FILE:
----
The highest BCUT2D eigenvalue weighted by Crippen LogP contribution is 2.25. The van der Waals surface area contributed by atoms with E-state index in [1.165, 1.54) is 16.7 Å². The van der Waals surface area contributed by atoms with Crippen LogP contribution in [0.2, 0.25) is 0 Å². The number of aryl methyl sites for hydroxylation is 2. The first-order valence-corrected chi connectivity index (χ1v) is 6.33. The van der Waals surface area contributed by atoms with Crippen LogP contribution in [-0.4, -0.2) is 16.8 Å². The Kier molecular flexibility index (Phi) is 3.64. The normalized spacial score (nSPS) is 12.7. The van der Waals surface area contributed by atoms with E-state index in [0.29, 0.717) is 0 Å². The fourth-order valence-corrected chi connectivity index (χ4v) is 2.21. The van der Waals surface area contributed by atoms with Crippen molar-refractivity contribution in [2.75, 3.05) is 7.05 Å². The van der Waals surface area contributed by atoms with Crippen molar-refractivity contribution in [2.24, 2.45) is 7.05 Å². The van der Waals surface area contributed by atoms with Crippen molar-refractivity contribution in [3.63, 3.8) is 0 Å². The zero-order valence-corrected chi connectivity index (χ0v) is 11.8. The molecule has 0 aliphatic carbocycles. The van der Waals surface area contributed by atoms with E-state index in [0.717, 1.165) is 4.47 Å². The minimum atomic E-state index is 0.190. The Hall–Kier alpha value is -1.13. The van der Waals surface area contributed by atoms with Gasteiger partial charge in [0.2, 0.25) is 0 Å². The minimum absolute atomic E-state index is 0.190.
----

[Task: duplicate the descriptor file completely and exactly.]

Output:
The highest BCUT2D eigenvalue weighted by Crippen LogP contribution is 2.25. The van der Waals surface area contributed by atoms with E-state index in [1.165, 1.54) is 16.7 Å². The van der Waals surface area contributed by atoms with Crippen LogP contribution in [0.2, 0.25) is 0 Å². The number of aryl methyl sites for hydroxylation is 2. The first-order valence-corrected chi connectivity index (χ1v) is 6.33. The van der Waals surface area contributed by atoms with Crippen LogP contribution in [-0.4, -0.2) is 16.8 Å². The Kier molecular flexibility index (Phi) is 3.64. The normalized spacial score (nSPS) is 12.7. The van der Waals surface area contributed by atoms with E-state index in [0.29, 0.717) is 0 Å². The fourth-order valence-corrected chi connectivity index (χ4v) is 2.21. The van der Waals surface area contributed by atoms with Crippen molar-refractivity contribution in [2.75, 3.05) is 7.05 Å². The van der Waals surface area contributed by atoms with Crippen molar-refractivity contribution in [2.24, 2.45) is 7.05 Å². The van der Waals surface area contributed by atoms with Crippen molar-refractivity contribution in [3.63, 3.8) is 0 Å². The zero-order valence-corrected chi connectivity index (χ0v) is 11.8. The molecule has 0 aliphatic carbocycles. The van der Waals surface area contributed by atoms with E-state index in [0.717, 1.165) is 4.47 Å². The minimum atomic E-state index is 0.190. The Hall–Kier alpha value is -1.13. The van der Waals surface area contributed by atoms with Gasteiger partial charge in [0.2, 0.25) is 0 Å². The minimum absolute atomic E-state index is 0.190.